One of the things I enjoy doing most is preaching less familiar books of the Bible. Often this enables people to encounter God in a fresh way as they hear words that they have not heard before. Preaching Song of Songs over the year has given me that experience and the more recent joy has been working on Zechariah for Woody Road and then the Alpine Bible School. There were two things that particularly struck me when teaching through Zechariah on an Italian mountain recently.
Zechariah 3- the voice of Satan
Zechariah 3 begins with Joshua the high priest being accused by this shadowy figure who goes by the name of Satan. I began my talk by describing a voice that goes on in my own head. It reminds me of my sin, tells me that I am worthless and hopeless and points out that there is no way in which God could love me and use me. Having told people this at the Alpine Bible School I then asked the question- “Am I the only one who faces that?” It was intended to be a rhetorical question so I was a bit surprised when a chorus of “No!” came back at me. But it was quite a striking moment because it flagged up that facing this sort of satanic opposition is part of normal Christian experience and has a significant depressive impact on believers. Satan really does accuse Jesus’ brothers and sisters and we feel that deep in our hearts in a way that can damage us. We don’t speak of this often but it is a major reality for us.
Given that this is a major pastoral issue we need to learn how to confront it. Two main things are required. Firstly, we need to learn to spot the difference between the voice of the Spirit and the voice of Satan. When we hear the accusations of sin and guilt leading to a sense of condemnation it is very easy for us to accept this voice as our own or even the voice of God because, after all, we are guilty of sin and the Spirit rightly convicts us of this. But where that spirals into despair and condemnation then that is evidence that it is Satan’s voice that we have absorbed for the Spirit’s work is to point us to Christ as the answer to sin. I think we would be significantly helped as Christians if we stopped more often to ask the question- whose voice am I listening to?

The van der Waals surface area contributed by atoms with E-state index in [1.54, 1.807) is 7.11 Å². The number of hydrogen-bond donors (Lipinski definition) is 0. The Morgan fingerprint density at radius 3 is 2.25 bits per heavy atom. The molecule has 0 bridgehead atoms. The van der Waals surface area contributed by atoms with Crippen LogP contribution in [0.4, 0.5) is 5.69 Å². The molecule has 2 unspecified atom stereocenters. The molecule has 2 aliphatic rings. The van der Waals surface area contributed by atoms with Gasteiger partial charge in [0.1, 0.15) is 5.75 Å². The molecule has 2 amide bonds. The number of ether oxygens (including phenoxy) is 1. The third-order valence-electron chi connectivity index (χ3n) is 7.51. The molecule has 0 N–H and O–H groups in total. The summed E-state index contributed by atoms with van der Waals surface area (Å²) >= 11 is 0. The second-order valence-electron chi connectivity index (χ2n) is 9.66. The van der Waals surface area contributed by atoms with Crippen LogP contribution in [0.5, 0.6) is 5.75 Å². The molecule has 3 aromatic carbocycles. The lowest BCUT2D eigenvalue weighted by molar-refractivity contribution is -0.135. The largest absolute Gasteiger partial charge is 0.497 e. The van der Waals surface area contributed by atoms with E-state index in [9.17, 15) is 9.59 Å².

But secondly we need to learn to apply God’s remedy to the accusations of Satan. In Zechariah 3 we learn that God will remove sin a single day through the work of this mysterious figure called the Branch. The result will be that those in filthy clothes are made completely clean. Isaiah 22 has the Branch as a descendant of Jesse, the father of David. Zechariah 3, therefore, is one of the most glorious and least well known pictures of the Lord Jesus, the Son of David, who deals with sin in a single day so that His people might be clean and have a way of facing up to the accusations of Satan. I love Martin Luther on this- “When the devil throws up our sins up to us and declares that we deserve death and hell we ought to speak thus: ‘I admit that I deserve death and hell. What of it? Does this mean that I shall be sentenced to eternal damnation? By no means. For I know One who suffered and made satisfaction on my behalf. His name is Jesus Christ, the Son of God. Where He is, there I shall be also.”